David Deakin


David Deakin

[TF: When did you first come to Old City]

Entry was through Marion Locks a partner and Tom Debruin. We are framing for her. She decided to move to 228 – 230 Arch St in 1974 or 75.We rented one building with our girlfriends, and took the top floors. Locks Gallery was on the 1 stfloor. Rent was $200/mo. but with no heat, plumbing or good electrical for top floors. We used wood stoves for heat. Marion Locks was the city’s premiere gallerist. She had a gallery on Walnut Street in Center City. It was through the PAFA that we connected. She hired students to do maintenance, serve bar at openings, etc. A couple who lived on the first floor left 230 Arch St., we moved in there too.


At 230, the second floor was rented to artist Mary Nomecos. I took a studio and John Suess had a studio above. That building had about same rent, but we had to put a lot or renovation into it to make it work. We were there from 1975 to ’79.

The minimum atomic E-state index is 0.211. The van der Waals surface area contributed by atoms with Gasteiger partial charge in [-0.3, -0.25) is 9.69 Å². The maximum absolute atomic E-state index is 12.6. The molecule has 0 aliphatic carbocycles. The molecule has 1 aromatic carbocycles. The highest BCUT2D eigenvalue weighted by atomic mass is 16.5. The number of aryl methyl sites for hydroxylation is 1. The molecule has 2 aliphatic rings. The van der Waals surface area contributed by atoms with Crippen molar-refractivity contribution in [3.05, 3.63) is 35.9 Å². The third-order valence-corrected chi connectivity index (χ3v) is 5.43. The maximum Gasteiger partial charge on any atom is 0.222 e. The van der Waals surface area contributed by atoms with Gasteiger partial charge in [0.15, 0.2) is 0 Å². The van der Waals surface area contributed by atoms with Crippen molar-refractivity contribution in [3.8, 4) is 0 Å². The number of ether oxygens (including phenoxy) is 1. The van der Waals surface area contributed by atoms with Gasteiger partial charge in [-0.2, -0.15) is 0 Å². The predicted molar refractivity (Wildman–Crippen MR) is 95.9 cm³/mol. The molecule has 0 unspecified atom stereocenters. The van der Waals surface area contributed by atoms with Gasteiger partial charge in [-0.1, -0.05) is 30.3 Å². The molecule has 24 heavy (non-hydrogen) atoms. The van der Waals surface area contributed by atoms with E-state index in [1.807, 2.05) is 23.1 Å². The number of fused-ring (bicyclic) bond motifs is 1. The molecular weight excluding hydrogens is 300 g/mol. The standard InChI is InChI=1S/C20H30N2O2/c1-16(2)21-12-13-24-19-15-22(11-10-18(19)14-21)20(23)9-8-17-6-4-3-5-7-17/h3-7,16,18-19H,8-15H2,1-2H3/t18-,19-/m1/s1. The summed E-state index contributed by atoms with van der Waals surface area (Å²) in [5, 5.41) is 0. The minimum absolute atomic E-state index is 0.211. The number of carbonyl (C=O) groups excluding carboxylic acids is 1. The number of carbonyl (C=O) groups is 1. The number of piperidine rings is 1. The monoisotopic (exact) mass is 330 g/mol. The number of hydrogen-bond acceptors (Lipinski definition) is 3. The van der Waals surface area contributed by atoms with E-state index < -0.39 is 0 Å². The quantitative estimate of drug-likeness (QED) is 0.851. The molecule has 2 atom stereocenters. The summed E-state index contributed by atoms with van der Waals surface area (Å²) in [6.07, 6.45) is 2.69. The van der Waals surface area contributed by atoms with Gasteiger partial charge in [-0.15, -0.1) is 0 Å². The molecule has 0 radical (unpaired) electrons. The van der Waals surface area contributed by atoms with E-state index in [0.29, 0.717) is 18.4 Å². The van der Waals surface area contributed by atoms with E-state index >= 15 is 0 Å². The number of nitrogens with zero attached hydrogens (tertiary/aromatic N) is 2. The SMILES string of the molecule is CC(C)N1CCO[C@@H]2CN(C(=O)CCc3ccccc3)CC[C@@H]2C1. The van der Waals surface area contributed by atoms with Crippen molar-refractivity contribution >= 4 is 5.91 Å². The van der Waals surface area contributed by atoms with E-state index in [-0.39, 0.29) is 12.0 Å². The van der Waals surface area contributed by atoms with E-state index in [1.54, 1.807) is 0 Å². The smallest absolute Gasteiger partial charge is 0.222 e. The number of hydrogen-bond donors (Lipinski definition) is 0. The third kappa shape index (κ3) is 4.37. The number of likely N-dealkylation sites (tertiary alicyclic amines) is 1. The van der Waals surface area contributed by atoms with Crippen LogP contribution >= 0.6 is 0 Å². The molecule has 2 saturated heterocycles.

“Jes Grew Festival” [was] one of the first events Jeff Cain and Terry Fox put together. We’d see each other in the streets. There was no one around but us. Or maybe at the Khyber Pass, but at some point we’d bump into each other. So in 1976, I was a business owner. I was also a part of the Merchants Association. There was Star Communications with Leonard and Pearl Steinberg and Bill Kingsley who ran Betsy Ross House. The Business Association had breakfast at the Holiday Inn. It was a very mini-chamber of commerce with only 8 or 10 people. They were definitely paying attention to what was going on. I got a kick about being an artist and a businessmen, seeing it from both sides. The businesses were excited for the activity, and they liked having the artists around. It made their properties safer and probably made the properties be worth something, eventually.